Denmark travel guide
It might not have the azure fjords and soaring peaks of Sweden and Norway, but Denmark, the smallest of the four Scandinavian countries, has a unique charm that is all its own.
A land of flat farmland pockmarked with Viking burial mounds, the peace of the Danish countryside belies a historical reputation for terror and a modern one for producing some of the finest murder mysteries on television.
Copenhagen, the capital, is a cool, cosmopolitan city whose debonair inhabitants foster an affable atmosphere more typical of a small town than capital city. Synonymous with bold architecture and cutting-edge design, Copenhagen is also a culinary pioneer. The city’s cobbled streets and windswept squares harbour some of the best restaurants in the world, most notably Noma, the brilliant brainchild of Rene Redzepi.
The suburbs also sparkle. There’s Vesterbro, made famous by the hit television show, The Killing, and Nyhavn, best known for its quaint harbour, colourful merchants’ houses and throbbing nightlife.
But there’s more to Denmark than its cool capital. Zealand, the island on which Copenhagen sits, is also home to Roskilde – once the Viking capital of Denmark. Along with a soaring UNESCO-listed cathedral, there’s a museum housing one of the best-preserved Viking ships ever uncovered and a smattering of pretty cafés, shops and galleries.
To the north, on the main Jutland peninsular, there’s more Viking fun to be had; from visiting the mighty runestones at Jelling to tucking into a Viking supper at Lindholm Høje.
Smaller rural towns such as Vejle and Aarhus offer have a lot to offer in the form of art galleries and adventure activities such as kayaking, hiking or horse riding.
Of all Denmark’s towns, though, none is lovelier than Skagen. A seaside settlement at the tip of the Jutland peninsular, it is a favourite amongst Danish families, who come to bask on golden beaches and watch scintillating Scandinavian sunsets.
43,098 sq km (16,640 sq miles).
5,699,715 (UN estimate 2016).
129.5 per sq km.
Queen Margrethe II since 1972.
Prime Lars Løkke Rasmussen since 2015.
220 volts AC, 50Hz. European plugs with two round pins are used, sometimes with a third grounding pin.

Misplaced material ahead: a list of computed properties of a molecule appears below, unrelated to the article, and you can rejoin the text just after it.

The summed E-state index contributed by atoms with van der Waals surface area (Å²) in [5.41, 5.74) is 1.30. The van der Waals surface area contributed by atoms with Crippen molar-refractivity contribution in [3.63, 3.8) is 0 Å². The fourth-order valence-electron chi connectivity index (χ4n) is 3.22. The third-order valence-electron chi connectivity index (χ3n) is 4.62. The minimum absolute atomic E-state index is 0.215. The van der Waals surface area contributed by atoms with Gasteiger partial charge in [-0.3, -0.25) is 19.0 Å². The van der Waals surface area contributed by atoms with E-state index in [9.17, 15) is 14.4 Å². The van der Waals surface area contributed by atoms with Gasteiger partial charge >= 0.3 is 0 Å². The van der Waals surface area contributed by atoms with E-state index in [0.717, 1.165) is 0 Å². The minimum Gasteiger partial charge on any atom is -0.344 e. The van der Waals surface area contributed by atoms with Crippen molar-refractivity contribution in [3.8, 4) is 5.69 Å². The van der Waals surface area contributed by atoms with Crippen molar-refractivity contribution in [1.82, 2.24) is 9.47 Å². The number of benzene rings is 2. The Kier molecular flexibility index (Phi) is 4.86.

Last updated: 13 March 2017
The travel advice summary below is provided by the Foreign and Commonwealth Office in the UK. ‘We’ refers to the Foreign and Commonwealth Office. For their full travel advice, visit www.gov.uk/foreign-travel-advice.
Crime levels are generally low, but pickpockets and bag-snatchers operate in crowded areas around Copenhagen, especially at the central station, Nørreport Station and on the main shopping street called Strøget and other areas popular with tourists such as Christiania, Nyhavn and Kongens Nytorv. Thieves are also known to operate opportunistically around hotel lobby areas and in cafes and restaurants. Keep your personal belongings, including passports and money secure.
Thieves will sometimes use distraction techniques when getting on and off from crowded public transport. Be aware of your surroundings to help prevent this.
You should also keep an eye on luggage, including in the overhead baggage compartment when travelling on trains to and from the airport. There has been an increase in incidents where belongings have been stolen. Pickpockets are also known to operate in Kastrup airport.
The areas of Christiania and Nørrebro in Copenhagen are generally trouble-free, but there have been occasional disturbances and confrontations with the authorities. In both areas there have been a number of instances of violence between biker gangs and minority groups, which have included stabbings and shootings. While these incidents are mainly gang related and localised you should take extra care in these areas, particularly late at night.
Public transport is generally of a very high standard. You can buy bus, train and metro tickets at train station kiosks and some supermarkets.
There are outlets across many Danish cities that hire out quality bicycles for a reasonable fee.
Ferries are available to transport you to Denmark’s many islands.
Road conditions in Denmark are good and driving standards are fairly high. In 2015 there were 188 road deaths in Denmark (source: Department for Transport). This equates to 3.2 road deaths per 100,000 of the population and compares to the UK average of 2.8 road deaths per 100,000 of population in 2015.
Always wear seatbelts. You must drive with dipped headlights at all times and they should be masked with special European opaque material available from most garages in the UK and Ireland. It is now law in Denmark to indicate before changing lanes on a motorway. You should carry a warning triangle in case of breakdowns.
Driving offences committed in Denmark may be reported to the UK authorities. Sanctions for speeding have become tougher. Those caught driving 100 kmh in a 50 kmh zone or past road works with a 50 kmh restriction may immediately lose their licence.
You must give due consideration to the many cyclists present in Danish cities. Cyclists often have the right of way. It is particularly important that you check cycle lanes before turning right. See the European Commission,AA and RAC guides on driving in Denmark.
You should check carefully whether any offers of employment for asphalting or seasonal work are genuine, as there have been examples of people being misled.